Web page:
Dallas senior living community explores VR with dementia patients

The expanse of space before 91-year-old Russell Craig seems endless as he gazes at the swirling galaxies and constellations. Thousands of miles above Earth, he turns his head only to be greeted by satellites and stars.

Yet in reality, Craig is seated in a chair, his feet planted firmly on the ground. While space may be far away, for residents of The Preston of the Park Cities, it’s just a click of a button away.

The Dallas senior living community introduced virtual reality headsets into their weekly activities nearly two years ago. Residents can do practically anything within the technology’s limitations, from exercising, to flying through mountains, to walking through the wreckage of the Titanic. Beyond its recreational aspects, staff at the community say it’s helpful in stimulating memories in residents with dementia.

“We had a resident in memory care who was in the military and had severe behavioral issues,” said Lana Francois, who assists with recreational activities at the facility. “Every time we put him into the virtual reality to fly, it calmed him. You could see it with the snap of a finger – you could see him change.”

The Oculus Quest technology was meant to engage residents regardless of their physical capabilities, but it has also proven to help with dexterity, focus and concentration. A study led by Dr. Chee Siang Ang saw the virtual experience provided a “soothing effect” to dementia patients involved, caused by the sense of immersion within a virtual environment. Conversely, the active involvement of the VR technology helped promote more meaningful engagement, even for short periods of time.

“We used to do Wii games on it, although it took the residents a minute to get used to that, so it’ll be about the same with any new games we introduce,” community life director Debbie Dickenson said. “Then they’ll be arguing to try and use it when they realize they are able to move and do whatever they would like in it.”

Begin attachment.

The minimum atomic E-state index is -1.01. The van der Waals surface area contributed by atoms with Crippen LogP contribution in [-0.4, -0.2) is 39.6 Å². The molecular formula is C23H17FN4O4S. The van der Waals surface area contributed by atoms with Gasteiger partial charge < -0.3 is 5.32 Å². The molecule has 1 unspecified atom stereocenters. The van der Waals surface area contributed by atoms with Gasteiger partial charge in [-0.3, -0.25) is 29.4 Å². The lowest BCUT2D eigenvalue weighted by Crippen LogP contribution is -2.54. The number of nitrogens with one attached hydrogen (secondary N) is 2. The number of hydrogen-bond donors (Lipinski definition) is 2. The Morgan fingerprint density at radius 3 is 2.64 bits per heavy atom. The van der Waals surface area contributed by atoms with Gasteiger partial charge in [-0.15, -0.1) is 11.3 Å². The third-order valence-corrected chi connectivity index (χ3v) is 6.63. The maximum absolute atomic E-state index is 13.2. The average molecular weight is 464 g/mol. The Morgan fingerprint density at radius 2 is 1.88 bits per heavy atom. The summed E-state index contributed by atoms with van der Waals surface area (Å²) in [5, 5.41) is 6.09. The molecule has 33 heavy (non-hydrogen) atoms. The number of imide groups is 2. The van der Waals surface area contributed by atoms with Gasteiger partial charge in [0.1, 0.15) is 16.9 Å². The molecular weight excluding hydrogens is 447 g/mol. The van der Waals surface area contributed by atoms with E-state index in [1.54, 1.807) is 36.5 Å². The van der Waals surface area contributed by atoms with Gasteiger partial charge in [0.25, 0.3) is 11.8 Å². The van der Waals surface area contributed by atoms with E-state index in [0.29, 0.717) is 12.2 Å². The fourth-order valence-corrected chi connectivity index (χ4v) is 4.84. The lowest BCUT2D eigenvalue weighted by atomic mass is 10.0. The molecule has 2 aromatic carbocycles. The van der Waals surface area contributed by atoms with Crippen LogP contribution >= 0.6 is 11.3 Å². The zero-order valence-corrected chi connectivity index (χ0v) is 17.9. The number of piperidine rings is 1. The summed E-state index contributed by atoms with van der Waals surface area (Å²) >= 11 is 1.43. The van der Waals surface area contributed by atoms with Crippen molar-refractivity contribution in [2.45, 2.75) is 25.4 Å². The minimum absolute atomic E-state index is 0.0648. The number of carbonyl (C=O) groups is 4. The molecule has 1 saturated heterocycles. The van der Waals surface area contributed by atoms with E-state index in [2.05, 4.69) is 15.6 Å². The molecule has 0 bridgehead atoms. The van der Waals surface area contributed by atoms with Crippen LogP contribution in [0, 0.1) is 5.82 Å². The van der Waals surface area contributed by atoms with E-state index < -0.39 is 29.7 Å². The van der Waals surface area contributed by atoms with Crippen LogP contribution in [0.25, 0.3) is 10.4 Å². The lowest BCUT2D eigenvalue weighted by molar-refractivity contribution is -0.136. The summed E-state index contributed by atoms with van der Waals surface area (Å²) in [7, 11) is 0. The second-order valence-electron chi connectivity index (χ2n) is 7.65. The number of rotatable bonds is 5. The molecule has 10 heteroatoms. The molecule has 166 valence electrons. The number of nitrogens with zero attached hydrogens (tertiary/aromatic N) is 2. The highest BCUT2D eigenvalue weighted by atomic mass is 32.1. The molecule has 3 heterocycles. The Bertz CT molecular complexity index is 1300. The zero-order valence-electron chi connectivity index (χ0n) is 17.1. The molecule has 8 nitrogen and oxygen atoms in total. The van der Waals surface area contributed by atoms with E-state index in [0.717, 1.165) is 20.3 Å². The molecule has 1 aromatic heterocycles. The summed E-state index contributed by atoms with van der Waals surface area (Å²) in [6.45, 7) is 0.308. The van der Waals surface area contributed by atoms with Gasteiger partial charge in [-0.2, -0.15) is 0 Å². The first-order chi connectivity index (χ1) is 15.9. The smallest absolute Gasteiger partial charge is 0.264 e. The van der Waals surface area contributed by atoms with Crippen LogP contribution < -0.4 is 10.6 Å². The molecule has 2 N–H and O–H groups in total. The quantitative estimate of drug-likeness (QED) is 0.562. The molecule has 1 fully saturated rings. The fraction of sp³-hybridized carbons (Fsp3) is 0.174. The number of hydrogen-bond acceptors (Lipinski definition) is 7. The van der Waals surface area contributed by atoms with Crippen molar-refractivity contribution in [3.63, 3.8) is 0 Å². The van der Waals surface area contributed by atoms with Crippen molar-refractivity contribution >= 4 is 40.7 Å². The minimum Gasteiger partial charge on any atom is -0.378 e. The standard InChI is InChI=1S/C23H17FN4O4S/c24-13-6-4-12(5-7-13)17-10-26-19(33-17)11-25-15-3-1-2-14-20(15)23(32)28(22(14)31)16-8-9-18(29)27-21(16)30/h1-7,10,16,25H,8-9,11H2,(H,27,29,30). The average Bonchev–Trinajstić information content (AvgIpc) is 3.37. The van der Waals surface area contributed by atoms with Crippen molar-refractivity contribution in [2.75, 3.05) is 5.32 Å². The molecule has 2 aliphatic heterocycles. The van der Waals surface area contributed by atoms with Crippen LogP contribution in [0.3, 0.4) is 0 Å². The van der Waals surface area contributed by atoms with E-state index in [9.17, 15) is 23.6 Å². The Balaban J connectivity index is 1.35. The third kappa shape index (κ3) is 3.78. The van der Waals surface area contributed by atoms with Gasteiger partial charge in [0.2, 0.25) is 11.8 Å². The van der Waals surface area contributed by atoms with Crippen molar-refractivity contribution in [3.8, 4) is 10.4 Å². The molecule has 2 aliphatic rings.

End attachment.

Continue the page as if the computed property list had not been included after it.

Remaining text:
While Craig may be new to seeing space up close and personal, he was eager to do it again.

“I have a flight simulator on my TV and it’s kind of like virtual reality,” Craig said. “It’s not easy because I haven’t been briefed on how to use the controls. But I suppose kids do it.

“I can do it if they can,” he added.

Mark Denzin, executive director of the Alzheimer’s Association’s Dallas and Northeast Texas chapter, believes VR is similar to music theory when stimulating the brain in engaging ways. While he has seen positive results from the technology, he explains that it is only a way to help patients deal with dementia, not cure it.

“The brain being as complex as it is, I think the standard thinking behind what we can do is probably limitless,” Denzin said. “I believe that as science and technology collide, there could be a really unique partnership to help individuals with dementia or Alzheimer’s.”

VR’s benefit on dementia is a newer concept in the world of medicine, but studies show positive results. An article by Dr. Lora Appel and Dr. Jennifer Campos in 2021 reviewed 18 different studies regarding VR for dementia patients, with 89.5% of the included studies citing a positive emotional response and 73.7% targeting higher qualities of life for patients involved.

Dr. Jin Ryong Kim, assistant professor of computer science at The University of Texas at Dallas, agrees that this technology has the potential to benefit similar treatments.

“I think people are looking to haptics and VR because it has the power to make patients feel that it’s real,” Kim said. “Realism, immersion and interactiveness – these kinds of things can make change. Technology is going that way and one application is this medical field.”

Looking at more than just its potential for dementia residents, Dickerson says staff at The Preston of the Park Cities are trying to turn VR usage into a group activity to keep residents engaged while also exploring ways to help those with behavioral issues. She appreciates its ability to be geared towards residents individually by way of unique simulators and games. Francois sees its uplifting effect on dementia residents dealing with depression, bringing a smile to their faces.

“It can be a chore,” Dickerson said, “But once they get used to it, they like it and they’re excited to have a chance to do it again.”

Claire Tweedie wrote this story as part of her participation in High School Journalism 101, The Dallas Morning News’ high school journalism student mentor program.

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